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I recently wrote a class creation script (with the help of Crockford's and Resig's code for certain parts) that automates certain tasks such as: merging defaults with passed in params, requiring params, creating a bridge between DOM and class instance, binding custom events with a common namespace, inheritance with access to super method, and the ability for mixins.

My 1st question is, what are the pros and cons of creating your classes this way? My concern is performance and portability (all my classes depend on this script now).

My 2nd question is, what would be better ways to write a class creation script? Code is below.

// Crockford's way of creating new objects
function F(){};
function _createObject(o) {
    F.prototype = o;
    return new F();

$.Class = function(){
        prototype = {}
        ,_super = {}
        ,requiredError = ''
        ,extendedInits = []
        ,fnTest = /xyz/.test(function(){xyz;}) ? /\b_super\b/ : /.*/;

    // copy properties/methods to prototype
    for (var i = 0, ln = arguments.length; i < ln; ++i){
        var obj = arguments[i];

        // if extending another class
        if ($.isFunction(obj)) _super = obj = obj.prototype;

        if (typeof obj == 'object'){
            for (var prop in obj){
                var objMethod = obj[prop];

                // Resig's Simple Javascript Inheritance
                // if method already exists, map old method to this._super()
                prototype[prop] = typeof objMethod == "function" && typeof _super[prop] == "function" && fnTest.test(obj[prop]) ?
                    (function(prop, fn){
                      return function() {
                        var tmp = this._super;

                        // Add a new ._super() method that is the same method
                        // but on the super-class
                        this._super = _super[prop];

                        // The method only need to be bound temporarily, so we
                        // remove it when we're done executing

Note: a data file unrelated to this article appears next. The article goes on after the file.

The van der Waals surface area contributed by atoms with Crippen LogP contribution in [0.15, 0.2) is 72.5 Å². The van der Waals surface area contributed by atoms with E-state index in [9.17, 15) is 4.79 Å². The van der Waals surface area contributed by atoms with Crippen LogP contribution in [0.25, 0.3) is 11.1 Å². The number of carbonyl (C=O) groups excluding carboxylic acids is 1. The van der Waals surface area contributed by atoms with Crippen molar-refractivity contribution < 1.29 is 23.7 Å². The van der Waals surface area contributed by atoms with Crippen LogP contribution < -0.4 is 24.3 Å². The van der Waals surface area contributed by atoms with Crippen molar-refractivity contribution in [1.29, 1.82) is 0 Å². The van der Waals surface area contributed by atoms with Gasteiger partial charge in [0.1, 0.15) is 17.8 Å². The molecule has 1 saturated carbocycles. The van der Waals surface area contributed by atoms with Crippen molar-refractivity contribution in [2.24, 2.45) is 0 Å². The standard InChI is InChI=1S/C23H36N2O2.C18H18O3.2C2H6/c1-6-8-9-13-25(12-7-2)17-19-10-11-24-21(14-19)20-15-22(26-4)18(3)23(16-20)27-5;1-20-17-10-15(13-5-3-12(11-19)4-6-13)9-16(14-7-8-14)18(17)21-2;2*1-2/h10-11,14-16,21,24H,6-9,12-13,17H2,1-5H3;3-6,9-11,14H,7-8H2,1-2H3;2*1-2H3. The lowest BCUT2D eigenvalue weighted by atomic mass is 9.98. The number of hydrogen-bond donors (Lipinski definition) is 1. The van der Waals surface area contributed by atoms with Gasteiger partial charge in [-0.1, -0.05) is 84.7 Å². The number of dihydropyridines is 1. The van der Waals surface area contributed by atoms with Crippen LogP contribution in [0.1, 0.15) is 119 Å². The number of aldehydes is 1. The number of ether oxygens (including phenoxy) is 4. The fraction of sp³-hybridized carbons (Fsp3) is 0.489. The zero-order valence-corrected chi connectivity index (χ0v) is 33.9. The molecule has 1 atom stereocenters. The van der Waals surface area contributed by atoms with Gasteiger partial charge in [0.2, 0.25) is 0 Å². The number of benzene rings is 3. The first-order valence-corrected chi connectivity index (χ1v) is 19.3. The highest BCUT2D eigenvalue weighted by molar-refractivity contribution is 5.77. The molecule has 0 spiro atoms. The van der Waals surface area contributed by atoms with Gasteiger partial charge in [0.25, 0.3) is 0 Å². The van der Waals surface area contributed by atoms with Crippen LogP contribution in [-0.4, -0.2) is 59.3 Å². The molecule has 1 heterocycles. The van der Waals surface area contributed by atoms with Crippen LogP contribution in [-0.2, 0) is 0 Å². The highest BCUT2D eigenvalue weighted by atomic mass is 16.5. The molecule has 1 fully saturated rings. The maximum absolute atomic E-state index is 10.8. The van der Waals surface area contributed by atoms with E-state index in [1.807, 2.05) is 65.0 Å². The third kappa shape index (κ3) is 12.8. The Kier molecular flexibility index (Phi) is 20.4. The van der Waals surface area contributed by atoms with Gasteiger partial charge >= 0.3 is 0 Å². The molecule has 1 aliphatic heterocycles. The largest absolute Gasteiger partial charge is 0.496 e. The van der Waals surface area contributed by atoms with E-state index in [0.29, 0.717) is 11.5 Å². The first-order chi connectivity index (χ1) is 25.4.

var ret = fn.apply(this, arguments);
                        this._super = tmp;

                        return ret;
                    })(prop, objMethod) :
                    // or overwrite the method/property

                // if __init method is defined on any of the objects passed in, they will be automatically run at instantiation
                if (prop == '__init') extendedInits.push(obj[prop]);

    prototype.__initialize = function(){
            self = this
            ,dataNS = this.__dataNS
            ,requiredParams = this.__requiredParams;

        // check required parameters
        if (requiredParams){
            for (var i = 0, ln = requiredParams.length; i < ln; ++i){
                var param = requiredParams[i];
                if (arguments.length == 0 || !arguments[0][param]) requiredError = requiredError + param + ', ';

        // if all required params are passed in
        if (requiredError.length == 0){
            // set defaults
            this.cfg = $.extend(true, {}, this.__defaults, arguments[0]);
            this.$elem = this.cfg.$elem;

            // create bridge between dom and instance
            if (dataNS) this.$elem.data(dataNS, this);

            // init class instance
            if (this.init) this.init.apply(this, arguments);

            // init objects instance was extended with
            if (extendedInits.length > 0){